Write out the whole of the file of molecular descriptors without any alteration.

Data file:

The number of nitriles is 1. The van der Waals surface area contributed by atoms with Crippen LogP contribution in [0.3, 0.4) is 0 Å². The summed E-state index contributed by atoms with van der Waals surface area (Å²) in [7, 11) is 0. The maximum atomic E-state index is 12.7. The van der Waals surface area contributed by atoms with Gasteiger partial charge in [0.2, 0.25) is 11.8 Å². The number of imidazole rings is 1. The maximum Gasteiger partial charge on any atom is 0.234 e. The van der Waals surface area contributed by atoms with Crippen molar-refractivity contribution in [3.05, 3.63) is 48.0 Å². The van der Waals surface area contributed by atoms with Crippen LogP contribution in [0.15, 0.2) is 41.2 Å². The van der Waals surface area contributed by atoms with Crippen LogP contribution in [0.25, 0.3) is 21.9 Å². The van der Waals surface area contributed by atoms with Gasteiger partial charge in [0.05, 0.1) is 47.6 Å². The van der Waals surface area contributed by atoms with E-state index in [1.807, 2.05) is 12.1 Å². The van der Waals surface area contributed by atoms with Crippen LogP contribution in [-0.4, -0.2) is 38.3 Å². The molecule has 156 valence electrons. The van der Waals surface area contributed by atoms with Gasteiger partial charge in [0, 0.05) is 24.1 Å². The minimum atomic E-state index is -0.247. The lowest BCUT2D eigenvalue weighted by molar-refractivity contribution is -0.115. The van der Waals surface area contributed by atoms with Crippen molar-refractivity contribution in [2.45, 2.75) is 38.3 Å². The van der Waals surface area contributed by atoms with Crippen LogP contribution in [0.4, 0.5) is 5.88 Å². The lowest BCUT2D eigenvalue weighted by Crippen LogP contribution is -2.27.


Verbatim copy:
The number of nitriles is 1. The van der Waals surface area contributed by atoms with Crippen LogP contribution in [0.3, 0.4) is 0 Å². The summed E-state index contributed by atoms with van der Waals surface area (Å²) in [7, 11) is 0. The maximum atomic E-state index is 12.7. The van der Waals surface area contributed by atoms with Gasteiger partial charge in [0.2, 0.25) is 11.8 Å². The number of imidazole rings is 1. The maximum Gasteiger partial charge on any atom is 0.234 e. The van der Waals surface area contributed by atoms with Crippen molar-refractivity contribution in [3.05, 3.63) is 48.0 Å². The van der Waals surface area contributed by atoms with Crippen LogP contribution in [0.15, 0.2) is 41.2 Å². The van der Waals surface area contributed by atoms with Crippen LogP contribution in [0.25, 0.3) is 21.9 Å². The van der Waals surface area contributed by atoms with Gasteiger partial charge in [0.05, 0.1) is 47.6 Å². The van der Waals surface area contributed by atoms with E-state index in [1.807, 2.05) is 12.1 Å². The van der Waals surface area contributed by atoms with Crippen LogP contribution in [-0.4, -0.2) is 38.3 Å². The molecule has 156 valence electrons. The van der Waals surface area contributed by atoms with Gasteiger partial charge in [0, 0.05) is 24.1 Å². The minimum atomic E-state index is -0.247. The lowest BCUT2D eigenvalue weighted by molar-refractivity contribution is -0.115. The van der Waals surface area contributed by atoms with Crippen molar-refractivity contribution in [2.45, 2.75) is 38.3 Å². The van der Waals surface area contributed by atoms with Crippen LogP contribution in [0.4, 0.5) is 5.88 Å². The lowest BCUT2D eigenvalue weighted by Crippen LogP contribution is -2.27.